“I have 10 acres here, so there’s room for lots of gardening,” she said with a laugh. In fact, she has help through locals Erik Seppanen and Carly Stoneman. “They help out around here,” she said. “I couldn’t do it without them. There’s so much to do here.” Read More >

Photo Credit: Reporter & Farmer, Amanda Fanger
“That’s why you travel, to see other places, other things... but the best thing about traveling is always coming home,” Robert Kwasniewski said. Read More >


“I don’t regret coming back at all. It’s a lot easier to raise kids in a small town. You can let them go play in the front yard and know they’ll still be there the next time you look out the window, or that they won’t be very far," said Leanne Harrington. Read More >


Photo Credit: Reporter & Farmer, Amanda Fanger
“Living in Webster is like having a really big family. You get to know people and hear their stories,” Darin Waldner said. “People from town stop me all the time and ask what I'm up to now, and they genuinely care.” Read More >



“I feel very lucky to have had good jobs all these years,” Linda Hoberg said. “I’ve worked for some good people and have had good co-workers too. I’ve worked with some great people who take pride in their work.” Read More >

Photo Credit: Reporter & Farmer, Amanda Fanger
“I’m really proud of what my children have done,” Kathy Sannes said. “It’s good to know your children believe in the community enough to come back and make it a better place than where they grew up.” Read More >


“In the summer, we’re up at the lakes almost every weekend,” Loren Schoenbeck said. Read More >

Photo Credit: Reporter & Farmer, Amanda Fanger
“I want to keep the money in Day County. When you leave the area to spend your money, it doesn’t help anybody out,” Johnson remarked. Read More >



“I just thought, I’m going to get involved and I haven’t regretted it since,” Nancy Porter said. Read More >

Photo Credit: Reporter & Farmer, Amanda Fanger
“There are a lot of things you can do within driving distance," commented Mary Halbkat. Read More >


Paul Moxness says, “We’ve lived near Chicago, near Minneapolis and by comparison, this area in South Dakota does a great job of providing opportunities for people.” Paul said. “Sometimes we forget the opportunities we have in this area. The Coteau Hills really have some interesting things.” Read More >

Photo Credit: Reporter & Farmer, Amanda Fanger

“It’s the safer living” of this area, Russell Larson said. “Every other place I’ve felt the need to have a gun for protection.” Looking back, Monica says, “I don’t know where our kids would be now it we weren’t living here. They had 4-H and FFA... they weren’t really sports kids, but because we lived here we were comfortable with letting them go to a neighbor’s house alone or to hang out with friends and knowing they were going to be safe.” Read More >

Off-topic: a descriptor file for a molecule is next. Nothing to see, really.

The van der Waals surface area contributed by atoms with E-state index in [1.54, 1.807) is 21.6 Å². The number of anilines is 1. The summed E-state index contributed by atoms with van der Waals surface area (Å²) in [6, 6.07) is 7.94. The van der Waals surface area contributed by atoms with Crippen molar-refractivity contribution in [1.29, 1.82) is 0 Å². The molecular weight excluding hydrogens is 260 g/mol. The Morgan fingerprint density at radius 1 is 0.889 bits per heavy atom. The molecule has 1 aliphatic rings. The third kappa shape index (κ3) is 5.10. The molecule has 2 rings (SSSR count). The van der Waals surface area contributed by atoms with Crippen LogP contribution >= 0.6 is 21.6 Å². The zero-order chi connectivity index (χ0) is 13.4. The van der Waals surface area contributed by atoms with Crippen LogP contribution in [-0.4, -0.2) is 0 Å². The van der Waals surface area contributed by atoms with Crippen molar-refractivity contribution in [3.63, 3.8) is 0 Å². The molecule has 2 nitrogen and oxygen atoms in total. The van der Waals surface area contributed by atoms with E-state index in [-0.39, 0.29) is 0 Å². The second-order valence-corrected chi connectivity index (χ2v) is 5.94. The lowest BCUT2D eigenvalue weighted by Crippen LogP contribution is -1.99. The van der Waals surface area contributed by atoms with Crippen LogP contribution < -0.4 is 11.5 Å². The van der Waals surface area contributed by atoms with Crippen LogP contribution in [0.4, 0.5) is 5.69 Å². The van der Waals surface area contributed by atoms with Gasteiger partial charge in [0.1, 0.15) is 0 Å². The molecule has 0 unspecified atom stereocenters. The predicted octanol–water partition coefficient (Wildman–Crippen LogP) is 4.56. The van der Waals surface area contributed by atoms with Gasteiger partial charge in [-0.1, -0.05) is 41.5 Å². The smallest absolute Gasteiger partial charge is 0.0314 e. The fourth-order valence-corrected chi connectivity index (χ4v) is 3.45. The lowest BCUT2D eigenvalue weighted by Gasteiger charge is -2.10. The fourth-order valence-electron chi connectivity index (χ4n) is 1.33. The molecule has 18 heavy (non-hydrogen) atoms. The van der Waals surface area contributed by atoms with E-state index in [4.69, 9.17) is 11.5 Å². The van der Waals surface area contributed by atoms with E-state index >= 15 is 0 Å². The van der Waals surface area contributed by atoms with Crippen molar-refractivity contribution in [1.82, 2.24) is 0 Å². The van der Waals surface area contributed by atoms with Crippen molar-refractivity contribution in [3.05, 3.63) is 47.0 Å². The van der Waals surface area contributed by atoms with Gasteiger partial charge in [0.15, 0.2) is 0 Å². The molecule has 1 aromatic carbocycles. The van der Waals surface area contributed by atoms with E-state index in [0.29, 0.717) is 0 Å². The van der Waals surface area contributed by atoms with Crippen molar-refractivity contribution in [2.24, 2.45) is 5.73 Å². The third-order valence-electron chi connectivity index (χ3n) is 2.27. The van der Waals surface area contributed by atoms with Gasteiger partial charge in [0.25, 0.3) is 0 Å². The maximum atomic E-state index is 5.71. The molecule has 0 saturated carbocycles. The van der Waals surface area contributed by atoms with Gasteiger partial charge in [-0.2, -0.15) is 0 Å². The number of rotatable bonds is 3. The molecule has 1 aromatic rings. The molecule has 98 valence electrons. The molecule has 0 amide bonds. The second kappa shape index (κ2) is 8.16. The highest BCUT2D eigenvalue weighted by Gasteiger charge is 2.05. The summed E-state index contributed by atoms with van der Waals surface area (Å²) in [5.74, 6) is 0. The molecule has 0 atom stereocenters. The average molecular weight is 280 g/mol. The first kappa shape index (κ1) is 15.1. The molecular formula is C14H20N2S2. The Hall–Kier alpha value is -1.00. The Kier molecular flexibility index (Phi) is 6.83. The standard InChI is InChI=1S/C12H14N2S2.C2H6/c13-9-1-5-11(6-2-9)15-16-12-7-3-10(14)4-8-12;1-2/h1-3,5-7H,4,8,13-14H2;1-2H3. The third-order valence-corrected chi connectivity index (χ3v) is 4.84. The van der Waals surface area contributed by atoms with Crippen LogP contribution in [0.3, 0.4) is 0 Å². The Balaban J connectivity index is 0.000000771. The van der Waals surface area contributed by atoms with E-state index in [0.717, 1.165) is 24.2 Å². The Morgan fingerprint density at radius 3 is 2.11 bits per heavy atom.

“It was a decision to raise our kids here,” Suzanne Olawsky said. “We definitely wanted South Dakota in their blood, and to be able to raise them in a small school.” Read More >

Photo Credit: Reporter & Farmer, Amanda Fanger

“I always liked the outdoors and hard work,” Larry Ewalt said. “Even today, I’m not afraid of pitching manure by hand (or some other labor-intensive job at the farm).” Read More >



In the other small towns she’s lived, Tammy Block says, “We became part of their family.” She took that as a lesson and now says, “I hope to be able to show that type of kindness to those who are new to our community now.” Read More >


Photo Credit: Reporter & Farmer, Amanda Fanger
“I convinced her this was the best place for us,” Alice Donat said. “It’s always been in the back of my mind to return.” Read More >


Kelli (Kuecker) Bullert came home in October 2012 to take on a new challenge in her hometown of Webster. While her bachelor's degree is in criminal justice and master's degree in public administration, Bullert was excited for a new career in mortgage banking. She lives in town with her husband Joey and one-year-old daughter, Penelope. Read More >

Photo Credit: Reporter & Farmer, Amanda Fanger
“Florida is a very expensive place to live,” Leon Herrick commented. “Even with both of us working in good jobs, we found that each month we were falling further and further behind financially... luckily, we still owned a home in rural Bristol, so we made the decision to return to South Dakota.” Read More >




Christa Coyne was a traveling nurse for eight years before moving back to her hometown of Webster. Six years ago, she purchased a home in Webster and returned on the weekends to work on it. It became harder to leave each time, so she jumped at the chance to work in Aberdeen in 2001. Today, she commutes from her home in Webster to Sanford in Aberdeen. Read More >

Photo Credit: Reporter & Farmer, Amanda Fanger
“You can’t get the kindness (anywhere else) like you can here,” she said. “Where else can you get someone to come out and help you step up the curb or carry your groceries to your car for you?” she said. “I consider these gifts and blessings.” Read More >



'Big Wave Dave' (aka David Premus) returned to his roots in 2011 after spending time in California and traveling in the military. Dave now lives in Webster with his wife and three children, and it sounds like he couldn't be happier!  Read More >


Photo Credit: Reporter & Farmer, Amanda Fanger
“You can’t get very far from the best hunting and fishing in South Dakota, " said Rodney Schlechter. Read More >